cross-sectional, with pre-and post-test. The sampling was convenience. That is a sample previously

The predominant clinical diagnosis Hypertension (n = 3), followed by diabetes (n = 2) (see Table 1).

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Table 1 - Demographic Characteristics for the socio-sample total.

Gender Marital status

Age

Years of schooling

Clinical Diagnosis

Feminine Masculine Never been married Currently married Separate Widower Cohabitation Total 53 69 70 86 93 Total 4 6 9 12 Total Glaucoma cardiac insufficiency Macrocytic anemia AVC Rheumatoid arthritis Renal Insufficiency Diabetes Hypertension Adenoma

N 2 3 2 1 0 2 0 5 1 1 1 1 1 5 3 1 0 1 5 1 1 1 1 1 1 2 3 1

% 40 60 40 20 0.0 40 0.0 100.0 20 20 20 20 20 100.0 60 20 0.0 20 100.0 -

540

Instruments

Scale of Life Satisfaction

Questionnaire socio-demographic information

The Scale of Life Satisfaction of Diener Emmons,

The socio-demographic information was obtained in a study using a questionnaire constructed for this purpose.

This

questionnaire

includes

closed

questions relating to age, sex, marital status, literary and clinical diagnostic skills.

Larsen and Griffin (1985) had 48 items and was subsequently reduced to 5 items, but maintaining acceptable levels of fidelity and validity (Slater, 1992). According to Slater (1992), the English version also ran a reduction in the Likert scale of 7 answer choices for 5alternatives [somewhat disagree (1) or

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agree (2), not disagree (3), somewhat agree (4), strongly agree (5)].

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Geriatric Depression Scale (GDS) The Geriatric Depression Scale (GDS) (Simões et al,

As regards the scores, they range 5-25 points, with

2010) is a scale that aims to identify the symptoms

the existence of a direct proportionality, in other

of depression in the elderly. This scale of 30 items

words, the higher the score means greater

caring for the elderly about their status in recent

satisfaction with life.

weeks. The scores 0-10 reflect the absence of depression, between 11 and 20 indicate "mild depression" and, in the range of 21 to 30 suggest the presence of

Scale Memory Complaint

"severe depression" (Simões et al., 2010).

Resorted to the Memory Scale wanted (Gino, Warrior & Garcia, 2008) to assess the perception of subjective memory complaints. This scale consists of

Geriatric Anxiety Inventory

ten items from the Cambridge Examination for

The Geriatric Anxiety Inventory allows evaluating the

Mental Disorders of the Elderly (CAMDEX), where

severity of the common symptoms of anxiety in the

the score of each item may vary from 0 to 3 points

elderly population in various contexts such as day

for a total of 21 points. For the Portuguese

centers, community services (health centers) and

population, exceeding 3/4 figures are indicative of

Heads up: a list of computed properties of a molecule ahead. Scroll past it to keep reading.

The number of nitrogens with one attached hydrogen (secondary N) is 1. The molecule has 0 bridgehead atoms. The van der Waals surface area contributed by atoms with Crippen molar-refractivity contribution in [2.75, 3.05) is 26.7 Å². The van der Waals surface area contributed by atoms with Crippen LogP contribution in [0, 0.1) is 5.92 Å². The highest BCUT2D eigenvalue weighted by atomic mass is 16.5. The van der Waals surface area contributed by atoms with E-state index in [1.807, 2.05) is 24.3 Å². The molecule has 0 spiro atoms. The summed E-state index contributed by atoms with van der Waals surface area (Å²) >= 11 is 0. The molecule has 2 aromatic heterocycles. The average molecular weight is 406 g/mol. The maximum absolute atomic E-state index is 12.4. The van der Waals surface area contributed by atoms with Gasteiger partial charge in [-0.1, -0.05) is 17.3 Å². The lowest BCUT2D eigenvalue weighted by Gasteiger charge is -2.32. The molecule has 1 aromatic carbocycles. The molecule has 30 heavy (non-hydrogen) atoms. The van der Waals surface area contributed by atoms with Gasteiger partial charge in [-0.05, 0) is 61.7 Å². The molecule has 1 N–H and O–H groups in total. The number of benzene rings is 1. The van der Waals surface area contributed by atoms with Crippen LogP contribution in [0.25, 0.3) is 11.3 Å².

communities. Corresponds to an instrument

the presence of significant memory complaints (Gino

composed of 20 items of dichotomous response

et al., 2008).

[agree and strongly disagree]. According to Ribeiro, Paul Slater & Firmino (2011), the cut-off point for the Portuguese population is 8/9, suggesting the presence of severe anxiety symptoms, these can be potentially pathological.

Montreal Cognitive Assessment The Montrel Cognitive Assessment (MoCA) is a brief screening test for detecting Mild Cognitive Deficit, validated for the Portuguese population by Duro, Simões, Ponciano and Santana (2010). It was specially developed to evaluate 8 cognitive domains:

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executive functions, visuo-spatial ability, short-term memory, attention, concentration and working memory, language and orientation (temporal and Rey 15 Item Test

spatial) (Freitas, Simões, Alves & Santana, 2011).

The Rey 15 Item Test evaluates the short-term memory and effort to the task ("simulation" or Rey Complex Figure

"reduced effort"), consisting 15 items (letters,

Corresponds to a geometric figure with no obvious

numbers and symbols) arranged in three rows with

meaning, easy graphical accomplishment , but with a

five columns each. Only involves memorization of

set structure sufficiently complex to require an

five units (15 elements are grouped into five

activity of analysis and organization (Rey, 1988).

conceptual categories). To be presented to the

This figure consists of 40 segments, comprises several geometric figures (rectangle, circle, square, triangle, diamond) and combines segments of straight lines (horizontal, vertical, oblique) that intersect each other. Evaluates a diverse set of psychological constructs, such as the visuo-spatial organization,

visual-spatial

organization,

examination as a task of memorizing 15 different elements, makes it look harder than it actually is (Simões et al., 2010). In the Rey 15 Item Test Recognizing the examinee will have to recognize, in the 30 items presented, the original 15 (Simões et al, 2010.).

visual

memory, attention, planning (executive functions);

542 Method

solving problems; motor function. With the consent from the institution to the study This test consists of a copying followed by a test

sample has been selected.

recall after 3 minutes. The domains assessed by the copying are the visuo-constructive ability, spatial analysis and capacity planning of the design, for example. While in the recall are the visuo-spatial organization

and

selective

memory,

the

consolidation

of

long-term

memory